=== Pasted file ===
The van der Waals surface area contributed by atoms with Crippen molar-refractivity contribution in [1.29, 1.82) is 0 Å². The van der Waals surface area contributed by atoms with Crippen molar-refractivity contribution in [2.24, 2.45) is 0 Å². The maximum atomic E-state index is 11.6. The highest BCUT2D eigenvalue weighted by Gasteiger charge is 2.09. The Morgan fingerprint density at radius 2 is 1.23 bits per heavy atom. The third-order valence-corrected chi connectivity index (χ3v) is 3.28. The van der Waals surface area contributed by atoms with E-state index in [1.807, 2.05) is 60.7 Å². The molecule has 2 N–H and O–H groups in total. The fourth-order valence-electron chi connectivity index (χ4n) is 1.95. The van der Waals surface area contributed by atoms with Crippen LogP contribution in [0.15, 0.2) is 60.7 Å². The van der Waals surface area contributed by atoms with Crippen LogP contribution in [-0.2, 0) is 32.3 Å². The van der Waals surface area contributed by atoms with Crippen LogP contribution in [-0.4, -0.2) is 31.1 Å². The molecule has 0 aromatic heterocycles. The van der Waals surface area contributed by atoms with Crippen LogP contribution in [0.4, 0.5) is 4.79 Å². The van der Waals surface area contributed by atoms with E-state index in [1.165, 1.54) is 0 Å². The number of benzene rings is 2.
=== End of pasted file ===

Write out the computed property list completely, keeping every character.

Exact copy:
The van der Waals surface area contributed by atoms with Crippen molar-refractivity contribution in [1.29, 1.82) is 0 Å². The van der Waals surface area contributed by atoms with Crippen molar-refractivity contribution in [2.24, 2.45) is 0 Å². The maximum atomic E-state index is 11.6. The highest BCUT2D eigenvalue weighted by Gasteiger charge is 2.09. The Morgan fingerprint density at radius 2 is 1.23 bits per heavy atom. The third-order valence-corrected chi connectivity index (χ3v) is 3.28. The van der Waals surface area contributed by atoms with E-state index in [1.807, 2.05) is 60.7 Å². The molecule has 2 N–H and O–H groups in total. The fourth-order valence-electron chi connectivity index (χ4n) is 1.95. The van der Waals surface area contributed by atoms with Crippen LogP contribution in [0.15, 0.2) is 60.7 Å². The van der Waals surface area contributed by atoms with Crippen LogP contribution in [-0.2, 0) is 32.3 Å². The van der Waals surface area contributed by atoms with Crippen LogP contribution in [-0.4, -0.2) is 31.1 Å². The molecule has 0 aromatic heterocycles. The van der Waals surface area contributed by atoms with Crippen LogP contribution in [0.4, 0.5) is 4.79 Å². The van der Waals surface area contributed by atoms with E-state index in [1.165, 1.54) is 0 Å². The number of benzene rings is 2.